There is nothing wrong in Geelani’s remark which reflects a casual opinion, as people without any exception would say the same and indeed believe in the same. The failure was said in context to the flip-flop attitude of people towards the movement and other priorities, which is an unchallenged fact. It is equally true the leader must have weighed the words beforehand. Truth is that people do not want to hear about their own misgivings and always wait for opportunity to shift the blame on others.
I am not suggesting that we should not ask questions to our leadership, we have every right to do so, but we should always keep the context in mind. If we read and examine this part of interview that has turned into a major controversy isn’t he right? Have people not voted? Have they not betrayed leaders by welcoming RSS elements? Have they not betrayed martyrs by participating in rallies that everyone knows are anti Kashmir? The answer is yes, but it so bitter to listen and admit that people would play ostrich than face the reality. What is worse is they want a senior leader to make saccharine-sweet statements, invoke false hopes and tell them lies instead of depicting the reality.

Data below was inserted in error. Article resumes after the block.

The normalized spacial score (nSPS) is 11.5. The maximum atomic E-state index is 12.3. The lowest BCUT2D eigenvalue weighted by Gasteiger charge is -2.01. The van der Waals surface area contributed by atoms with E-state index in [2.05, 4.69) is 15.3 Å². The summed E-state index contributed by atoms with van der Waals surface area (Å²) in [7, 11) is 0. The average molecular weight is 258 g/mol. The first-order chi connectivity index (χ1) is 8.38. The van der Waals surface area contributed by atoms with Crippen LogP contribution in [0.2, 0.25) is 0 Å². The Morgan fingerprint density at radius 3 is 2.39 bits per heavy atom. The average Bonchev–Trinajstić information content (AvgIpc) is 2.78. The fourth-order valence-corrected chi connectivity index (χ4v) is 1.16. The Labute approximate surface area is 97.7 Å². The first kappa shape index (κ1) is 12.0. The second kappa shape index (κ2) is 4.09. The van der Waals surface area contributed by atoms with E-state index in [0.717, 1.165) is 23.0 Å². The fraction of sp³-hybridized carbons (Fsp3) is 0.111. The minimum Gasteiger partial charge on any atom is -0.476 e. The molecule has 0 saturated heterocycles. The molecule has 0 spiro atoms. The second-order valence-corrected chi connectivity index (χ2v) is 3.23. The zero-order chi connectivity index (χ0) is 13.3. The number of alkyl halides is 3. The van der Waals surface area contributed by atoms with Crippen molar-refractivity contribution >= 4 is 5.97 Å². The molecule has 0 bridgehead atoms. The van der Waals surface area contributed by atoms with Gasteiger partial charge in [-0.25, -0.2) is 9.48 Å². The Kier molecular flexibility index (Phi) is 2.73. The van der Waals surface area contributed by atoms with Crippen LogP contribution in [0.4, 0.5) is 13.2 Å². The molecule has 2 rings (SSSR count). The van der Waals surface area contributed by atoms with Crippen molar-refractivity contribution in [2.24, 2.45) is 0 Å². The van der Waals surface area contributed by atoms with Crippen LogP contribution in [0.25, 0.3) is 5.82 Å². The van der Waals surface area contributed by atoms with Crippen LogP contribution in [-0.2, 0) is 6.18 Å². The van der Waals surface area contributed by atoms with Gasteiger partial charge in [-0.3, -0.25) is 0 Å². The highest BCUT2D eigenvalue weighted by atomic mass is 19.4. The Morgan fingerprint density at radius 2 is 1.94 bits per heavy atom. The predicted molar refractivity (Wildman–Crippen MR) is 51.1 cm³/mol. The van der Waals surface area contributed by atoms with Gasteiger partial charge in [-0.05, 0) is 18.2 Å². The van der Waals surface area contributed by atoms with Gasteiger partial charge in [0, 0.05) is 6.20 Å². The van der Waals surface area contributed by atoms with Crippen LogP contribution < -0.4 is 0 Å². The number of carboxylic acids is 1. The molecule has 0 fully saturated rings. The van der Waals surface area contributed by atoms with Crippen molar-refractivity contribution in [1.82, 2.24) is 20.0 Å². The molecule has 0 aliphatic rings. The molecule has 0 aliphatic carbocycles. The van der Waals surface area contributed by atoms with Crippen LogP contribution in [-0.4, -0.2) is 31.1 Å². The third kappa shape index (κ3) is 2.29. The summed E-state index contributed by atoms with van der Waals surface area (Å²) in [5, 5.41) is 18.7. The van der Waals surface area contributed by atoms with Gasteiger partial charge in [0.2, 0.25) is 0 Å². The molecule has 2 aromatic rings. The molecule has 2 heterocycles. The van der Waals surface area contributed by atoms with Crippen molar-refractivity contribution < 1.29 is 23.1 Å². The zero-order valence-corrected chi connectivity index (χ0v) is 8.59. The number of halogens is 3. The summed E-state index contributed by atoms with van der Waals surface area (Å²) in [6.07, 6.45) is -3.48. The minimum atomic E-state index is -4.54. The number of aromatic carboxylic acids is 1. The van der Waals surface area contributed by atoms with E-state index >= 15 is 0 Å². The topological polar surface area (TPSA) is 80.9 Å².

There are two sections of people who have taken up the “failed” statement of Geelani. One section is those people who just don’t want to put the blame on themselves and all those who have been working at cross-purposes to the movement. In terms of contributing they have not even had time to write few lines but at the same time to satisfy their egos go on endlessly debating on social and other media. The second section of the people seems to be those who have been waiting for an opportunity to discredit the leader and his party. The responses of the people therefore reveal their own prejudices than what is said and meant. Arguing, questioning, and debating is good and a constructive exercise but not at the cost of personal or political grudges.